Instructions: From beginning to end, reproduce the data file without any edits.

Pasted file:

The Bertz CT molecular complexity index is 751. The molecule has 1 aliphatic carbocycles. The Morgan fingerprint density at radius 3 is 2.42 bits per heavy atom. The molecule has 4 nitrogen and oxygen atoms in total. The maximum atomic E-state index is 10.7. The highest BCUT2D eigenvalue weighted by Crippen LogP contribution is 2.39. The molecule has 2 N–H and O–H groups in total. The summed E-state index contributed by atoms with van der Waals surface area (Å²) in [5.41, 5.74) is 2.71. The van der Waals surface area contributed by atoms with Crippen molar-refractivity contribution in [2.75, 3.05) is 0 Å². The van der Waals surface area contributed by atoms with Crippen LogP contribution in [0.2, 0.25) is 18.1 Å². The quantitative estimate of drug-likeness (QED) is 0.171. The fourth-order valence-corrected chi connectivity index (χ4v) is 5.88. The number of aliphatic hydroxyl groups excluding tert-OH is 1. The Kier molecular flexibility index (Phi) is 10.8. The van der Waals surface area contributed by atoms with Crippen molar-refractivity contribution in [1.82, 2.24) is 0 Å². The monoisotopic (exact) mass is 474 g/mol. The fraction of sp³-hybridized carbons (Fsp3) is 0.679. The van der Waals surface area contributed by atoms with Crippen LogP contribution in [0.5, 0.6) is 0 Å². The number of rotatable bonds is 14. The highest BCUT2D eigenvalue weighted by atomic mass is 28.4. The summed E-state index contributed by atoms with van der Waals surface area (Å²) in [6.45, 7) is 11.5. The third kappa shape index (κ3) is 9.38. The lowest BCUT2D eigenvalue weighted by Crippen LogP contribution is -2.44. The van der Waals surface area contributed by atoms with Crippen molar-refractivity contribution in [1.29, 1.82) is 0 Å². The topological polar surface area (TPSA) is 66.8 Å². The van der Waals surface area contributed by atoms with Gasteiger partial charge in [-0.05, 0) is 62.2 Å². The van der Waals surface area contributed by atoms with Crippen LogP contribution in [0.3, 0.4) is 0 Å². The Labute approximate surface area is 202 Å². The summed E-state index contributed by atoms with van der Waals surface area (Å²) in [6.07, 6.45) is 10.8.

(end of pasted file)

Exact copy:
The Bertz CT molecular complexity index is 751. The molecule has 1 aliphatic carbocycles. The Morgan fingerprint density at radius 3 is 2.42 bits per heavy atom. The molecule has 4 nitrogen and oxygen atoms in total. The maximum atomic E-state index is 10.7. The highest BCUT2D eigenvalue weighted by Crippen LogP contribution is 2.39. The molecule has 2 N–H and O–H groups in total. The summed E-state index contributed by atoms with van der Waals surface area (Å²) in [5.41, 5.74) is 2.71. The van der Waals surface area contributed by atoms with Crippen molar-refractivity contribution in [2.75, 3.05) is 0 Å². The van der Waals surface area contributed by atoms with Crippen LogP contribution in [0.2, 0.25) is 18.1 Å². The quantitative estimate of drug-likeness (QED) is 0.171. The fourth-order valence-corrected chi connectivity index (χ4v) is 5.88. The number of aliphatic hydroxyl groups excluding tert-OH is 1. The Kier molecular flexibility index (Phi) is 10.8. The van der Waals surface area contributed by atoms with Crippen molar-refractivity contribution in [1.82, 2.24) is 0 Å². The monoisotopic (exact) mass is 474 g/mol. The fraction of sp³-hybridized carbons (Fsp3) is 0.679. The van der Waals surface area contributed by atoms with Crippen LogP contribution in [0.5, 0.6) is 0 Å². The number of rotatable bonds is 14. The highest BCUT2D eigenvalue weighted by atomic mass is 28.4. The summed E-state index contributed by atoms with van der Waals surface area (Å²) in [6.45, 7) is 11.5. The third kappa shape index (κ3) is 9.38. The lowest BCUT2D eigenvalue weighted by Crippen LogP contribution is -2.44. The van der Waals surface area contributed by atoms with Crippen molar-refractivity contribution in [1.29, 1.82) is 0 Å². The topological polar surface area (TPSA) is 66.8 Å². The van der Waals surface area contributed by atoms with Gasteiger partial charge in [-0.05, 0) is 62.2 Å². The van der Waals surface area contributed by atoms with Crippen LogP contribution in [0.3, 0.4) is 0 Å². The Labute approximate surface area is 202 Å². The summed E-state index contributed by atoms with van der Waals surface area (Å²) in [6.07, 6.45) is 10.8.